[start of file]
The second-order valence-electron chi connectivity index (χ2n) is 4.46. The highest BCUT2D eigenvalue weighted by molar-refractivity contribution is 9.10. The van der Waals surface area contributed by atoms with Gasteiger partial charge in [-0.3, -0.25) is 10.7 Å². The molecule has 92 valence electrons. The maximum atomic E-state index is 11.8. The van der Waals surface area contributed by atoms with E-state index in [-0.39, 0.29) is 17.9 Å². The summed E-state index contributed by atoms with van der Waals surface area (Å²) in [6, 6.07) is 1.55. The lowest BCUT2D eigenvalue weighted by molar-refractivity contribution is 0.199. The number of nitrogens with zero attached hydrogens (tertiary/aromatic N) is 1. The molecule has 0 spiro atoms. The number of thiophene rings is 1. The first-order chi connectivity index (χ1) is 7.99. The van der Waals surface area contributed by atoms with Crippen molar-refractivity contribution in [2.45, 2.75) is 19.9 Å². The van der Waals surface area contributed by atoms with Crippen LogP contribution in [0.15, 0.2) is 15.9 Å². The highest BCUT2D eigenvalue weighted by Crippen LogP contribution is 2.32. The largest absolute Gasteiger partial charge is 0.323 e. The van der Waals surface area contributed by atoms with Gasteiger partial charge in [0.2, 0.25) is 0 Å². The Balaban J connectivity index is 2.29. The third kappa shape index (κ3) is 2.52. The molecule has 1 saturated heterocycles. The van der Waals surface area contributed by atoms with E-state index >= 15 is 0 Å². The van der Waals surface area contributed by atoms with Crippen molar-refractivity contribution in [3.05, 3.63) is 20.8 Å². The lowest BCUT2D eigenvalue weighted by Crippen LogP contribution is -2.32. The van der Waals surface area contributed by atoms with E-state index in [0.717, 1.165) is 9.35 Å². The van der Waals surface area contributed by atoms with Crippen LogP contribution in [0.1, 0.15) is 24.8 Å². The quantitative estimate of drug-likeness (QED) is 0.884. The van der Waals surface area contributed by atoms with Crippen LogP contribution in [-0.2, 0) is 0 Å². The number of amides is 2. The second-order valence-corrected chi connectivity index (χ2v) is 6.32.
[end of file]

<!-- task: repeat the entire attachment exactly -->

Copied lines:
The second-order valence-electron chi connectivity index (χ2n) is 4.46. The highest BCUT2D eigenvalue weighted by molar-refractivity contribution is 9.10. The van der Waals surface area contributed by atoms with Gasteiger partial charge in [-0.3, -0.25) is 10.7 Å². The molecule has 92 valence electrons. The maximum atomic E-state index is 11.8. The van der Waals surface area contributed by atoms with E-state index in [-0.39, 0.29) is 17.9 Å². The summed E-state index contributed by atoms with van der Waals surface area (Å²) in [6, 6.07) is 1.55. The lowest BCUT2D eigenvalue weighted by molar-refractivity contribution is 0.199. The number of nitrogens with zero attached hydrogens (tertiary/aromatic N) is 1. The molecule has 0 spiro atoms. The number of thiophene rings is 1. The first-order chi connectivity index (χ1) is 7.99. The van der Waals surface area contributed by atoms with Crippen molar-refractivity contribution in [2.45, 2.75) is 19.9 Å². The van der Waals surface area contributed by atoms with Crippen LogP contribution in [0.15, 0.2) is 15.9 Å². The highest BCUT2D eigenvalue weighted by Crippen LogP contribution is 2.32. The largest absolute Gasteiger partial charge is 0.323 e. The van der Waals surface area contributed by atoms with Gasteiger partial charge in [0.2, 0.25) is 0 Å². The Balaban J connectivity index is 2.29. The third kappa shape index (κ3) is 2.52. The molecule has 1 saturated heterocycles. The van der Waals surface area contributed by atoms with E-state index >= 15 is 0 Å². The van der Waals surface area contributed by atoms with Crippen molar-refractivity contribution in [3.05, 3.63) is 20.8 Å². The lowest BCUT2D eigenvalue weighted by Crippen LogP contribution is -2.32. The van der Waals surface area contributed by atoms with E-state index in [0.717, 1.165) is 9.35 Å². The van der Waals surface area contributed by atoms with Crippen LogP contribution in [0.1, 0.15) is 24.8 Å². The quantitative estimate of drug-likeness (QED) is 0.884. The van der Waals surface area contributed by atoms with Crippen LogP contribution in [-0.2, 0) is 0 Å². The number of amides is 2. The second-order valence-corrected chi connectivity index (χ2v) is 6.32.